Facebook’s Watching…

Statistical analysis is an amazing thing.  The amount of information that can be gathered from a specific group can be extremely valuable to businesses, researchers and anyone looking to target specific demographics. The information that can be gathered and analyzed through social media, specifically Facebook, is staggering.
130-stats-about-the-7-social-media-trends-dominating-2015-15-638I don’t believe that the information found in Stephen Wolfram’s blog article, “Data Science of the Facebook World” should alarm people. Instead those that read the article should find intrigue in the complete segmentation of Facebook and the information that can be used in a number of positive ways. It’s amazing that each age group is so diverse and an almost predictable demographic.  Each group has a specific number of friends, likes, interests and frequently visited pages. The user experience for each demographic almost makes Facebook a unique experience for each age group. I found it interesting that the older population’s selection of friends were more varied in age than any other demographic. It’s obvious though because the over 70 age demographic more than likely have older children, grand-kids and nieces and nephews as friends. The statistical analysis used by companies like Facebook and Google will change the course of marketing like no other time in the history of marketing. Our sidebars and headers are filled with advertisements that are specific to our likes and desires. It’s incredible technology. It may be a little intrusive and sometimes creepy, but it’s the age in which we live in.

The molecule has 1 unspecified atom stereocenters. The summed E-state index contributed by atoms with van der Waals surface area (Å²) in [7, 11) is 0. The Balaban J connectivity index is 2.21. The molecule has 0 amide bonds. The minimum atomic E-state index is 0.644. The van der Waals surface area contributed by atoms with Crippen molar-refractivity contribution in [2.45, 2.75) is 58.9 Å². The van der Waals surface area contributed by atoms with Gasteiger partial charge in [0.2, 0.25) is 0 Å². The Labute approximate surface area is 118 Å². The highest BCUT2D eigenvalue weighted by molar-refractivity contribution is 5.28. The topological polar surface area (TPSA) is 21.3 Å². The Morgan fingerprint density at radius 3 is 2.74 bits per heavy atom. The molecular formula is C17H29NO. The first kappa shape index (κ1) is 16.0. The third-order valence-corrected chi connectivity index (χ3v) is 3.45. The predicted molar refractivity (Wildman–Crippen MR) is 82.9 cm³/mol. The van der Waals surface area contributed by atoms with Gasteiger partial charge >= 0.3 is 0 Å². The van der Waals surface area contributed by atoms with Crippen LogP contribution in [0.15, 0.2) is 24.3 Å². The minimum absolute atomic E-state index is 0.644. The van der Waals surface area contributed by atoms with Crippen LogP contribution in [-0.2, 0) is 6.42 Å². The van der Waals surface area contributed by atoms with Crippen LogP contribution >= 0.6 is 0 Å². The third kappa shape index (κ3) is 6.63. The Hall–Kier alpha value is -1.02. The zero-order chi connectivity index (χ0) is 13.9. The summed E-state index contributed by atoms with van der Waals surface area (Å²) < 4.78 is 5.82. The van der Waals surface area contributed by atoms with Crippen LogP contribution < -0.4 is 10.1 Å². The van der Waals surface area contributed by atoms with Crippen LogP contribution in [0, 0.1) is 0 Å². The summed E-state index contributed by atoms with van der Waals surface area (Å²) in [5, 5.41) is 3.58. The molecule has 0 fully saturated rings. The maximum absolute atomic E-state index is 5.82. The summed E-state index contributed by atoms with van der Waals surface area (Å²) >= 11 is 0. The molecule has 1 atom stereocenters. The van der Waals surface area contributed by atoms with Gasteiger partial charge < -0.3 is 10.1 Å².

Nobody Cares What You Think

I’ve been tasked to critique a couple of articles that pertain to user comments and blogs. I normally prefer the assignments that allow us to write about articles that are a little less vague; but I understand the process behind the assignments. This week’s articles proved to be a very simple topic for me. As I’ve said in the past, I’m not a blogger. However, I engage in heavy amounts of social media use and often post controversial or interesting topics that sometimes generate 50-75 responses.